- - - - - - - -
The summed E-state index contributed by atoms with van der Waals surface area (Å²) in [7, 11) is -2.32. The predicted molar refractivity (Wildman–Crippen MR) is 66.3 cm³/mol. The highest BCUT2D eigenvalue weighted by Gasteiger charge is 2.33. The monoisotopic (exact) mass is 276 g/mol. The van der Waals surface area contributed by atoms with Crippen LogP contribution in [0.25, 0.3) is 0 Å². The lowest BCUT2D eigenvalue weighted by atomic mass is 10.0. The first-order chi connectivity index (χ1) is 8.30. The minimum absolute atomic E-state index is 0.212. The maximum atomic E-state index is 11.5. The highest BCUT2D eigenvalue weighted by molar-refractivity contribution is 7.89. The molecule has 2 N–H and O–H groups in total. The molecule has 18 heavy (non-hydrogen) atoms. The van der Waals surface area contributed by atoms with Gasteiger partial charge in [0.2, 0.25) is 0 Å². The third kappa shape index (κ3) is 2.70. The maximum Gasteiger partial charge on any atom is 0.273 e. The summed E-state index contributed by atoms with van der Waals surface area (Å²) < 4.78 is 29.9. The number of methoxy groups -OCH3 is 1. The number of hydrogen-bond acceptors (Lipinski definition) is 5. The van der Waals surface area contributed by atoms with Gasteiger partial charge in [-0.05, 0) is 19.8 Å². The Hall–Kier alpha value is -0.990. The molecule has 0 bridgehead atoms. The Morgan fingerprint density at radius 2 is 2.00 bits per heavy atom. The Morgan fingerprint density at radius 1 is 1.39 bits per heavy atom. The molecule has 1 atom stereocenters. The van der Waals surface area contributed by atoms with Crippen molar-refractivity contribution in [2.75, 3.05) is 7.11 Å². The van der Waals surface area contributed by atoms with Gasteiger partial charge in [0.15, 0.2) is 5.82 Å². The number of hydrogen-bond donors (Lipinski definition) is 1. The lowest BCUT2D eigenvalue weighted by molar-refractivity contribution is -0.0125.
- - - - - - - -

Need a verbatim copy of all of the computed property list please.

The summed E-state index contributed by atoms with van der Waals surface area (Å²) in [7, 11) is -2.32. The predicted molar refractivity (Wildman–Crippen MR) is 66.3 cm³/mol. The highest BCUT2D eigenvalue weighted by Gasteiger charge is 2.33. The monoisotopic (exact) mass is 276 g/mol. The van der Waals surface area contributed by atoms with Crippen LogP contribution in [0.25, 0.3) is 0 Å². The lowest BCUT2D eigenvalue weighted by atomic mass is 10.0. The first-order chi connectivity index (χ1) is 8.30. The minimum absolute atomic E-state index is 0.212. The maximum atomic E-state index is 11.5. The highest BCUT2D eigenvalue weighted by molar-refractivity contribution is 7.89. The molecule has 2 N–H and O–H groups in total. The molecule has 18 heavy (non-hydrogen) atoms. The van der Waals surface area contributed by atoms with Gasteiger partial charge in [0.2, 0.25) is 0 Å². The third kappa shape index (κ3) is 2.70. The maximum Gasteiger partial charge on any atom is 0.273 e. The summed E-state index contributed by atoms with van der Waals surface area (Å²) < 4.78 is 29.9. The number of methoxy groups -OCH3 is 1. The number of hydrogen-bond acceptors (Lipinski definition) is 5. The van der Waals surface area contributed by atoms with Gasteiger partial charge in [-0.05, 0) is 19.8 Å². The Hall–Kier alpha value is -0.990. The molecule has 0 bridgehead atoms. The Morgan fingerprint density at radius 2 is 2.00 bits per heavy atom. The Morgan fingerprint density at radius 1 is 1.39 bits per heavy atom. The molecule has 1 atom stereocenters. The van der Waals surface area contributed by atoms with Crippen molar-refractivity contribution in [2.75, 3.05) is 7.11 Å². The van der Waals surface area contributed by atoms with Gasteiger partial charge in [0.15, 0.2) is 5.82 Å². The number of hydrogen-bond donors (Lipinski definition) is 1. The lowest BCUT2D eigenvalue weighted by molar-refractivity contribution is -0.0125.